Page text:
PAUL: I was always taught that there were two methods of managing investment risk: one was diversification and the other one was market timing. Arguably, if you get market timing right, buy on the bottom and sell on the peaks, then you don’t need to worry about being diversified because you’re always on the right side of it. In practice nobody can do that consistently. So that leaves us with diversification. The trouble with diversification is that it’s actually not that easy to achieve. You know, risk assets now are more highly correlated than they have been for some time, which means you need to look outside traditional asset classes. The problem there is once you go outside of traditional asset classes then you’re buying into things like an illiquidity premium.
Property is an obvious example of that recently, but things like infrastructure, private equity, all of these things are very useful in building a diversified portfolio, because they have that additional premium, that illiquidity premium. But that illiquidity means you’ve got to try and make a long-term investment work in a short-term timeframe. And that’s a challenge for the industry. And we’ve tried many mechanisms, you know, the way we try it through PruFund is one, absolute return funds is another way of trying to play that particular game. And it requires knowledge, skills, expertise and a long-term timeframe.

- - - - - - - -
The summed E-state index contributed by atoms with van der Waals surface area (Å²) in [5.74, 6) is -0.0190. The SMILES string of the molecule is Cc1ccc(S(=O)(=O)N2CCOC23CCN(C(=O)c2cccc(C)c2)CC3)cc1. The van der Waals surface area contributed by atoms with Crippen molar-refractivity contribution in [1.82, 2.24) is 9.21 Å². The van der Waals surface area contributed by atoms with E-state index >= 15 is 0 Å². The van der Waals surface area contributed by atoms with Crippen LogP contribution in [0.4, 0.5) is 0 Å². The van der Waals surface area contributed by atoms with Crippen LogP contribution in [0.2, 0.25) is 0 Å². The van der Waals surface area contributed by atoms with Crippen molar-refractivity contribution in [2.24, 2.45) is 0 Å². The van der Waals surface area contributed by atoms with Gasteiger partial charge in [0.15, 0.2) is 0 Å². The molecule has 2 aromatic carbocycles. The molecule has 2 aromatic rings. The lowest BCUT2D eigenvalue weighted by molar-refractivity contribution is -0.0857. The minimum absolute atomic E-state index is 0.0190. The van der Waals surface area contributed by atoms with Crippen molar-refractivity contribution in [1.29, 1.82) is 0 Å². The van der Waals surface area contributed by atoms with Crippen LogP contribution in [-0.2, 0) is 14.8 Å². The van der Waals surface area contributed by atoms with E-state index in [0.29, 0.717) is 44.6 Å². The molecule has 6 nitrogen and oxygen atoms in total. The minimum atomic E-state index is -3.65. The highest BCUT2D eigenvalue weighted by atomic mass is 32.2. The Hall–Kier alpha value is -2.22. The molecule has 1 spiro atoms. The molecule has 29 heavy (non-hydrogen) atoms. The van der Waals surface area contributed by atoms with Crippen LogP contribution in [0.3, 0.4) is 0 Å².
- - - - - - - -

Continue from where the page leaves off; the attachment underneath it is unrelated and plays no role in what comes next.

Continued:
PRESENTER: But fundamentally as a product provider would you, to generate a level of return these days, are you happy to go up the risk scale to get it, or is it more important to keep your risk level right rather than try and generate a headline reward?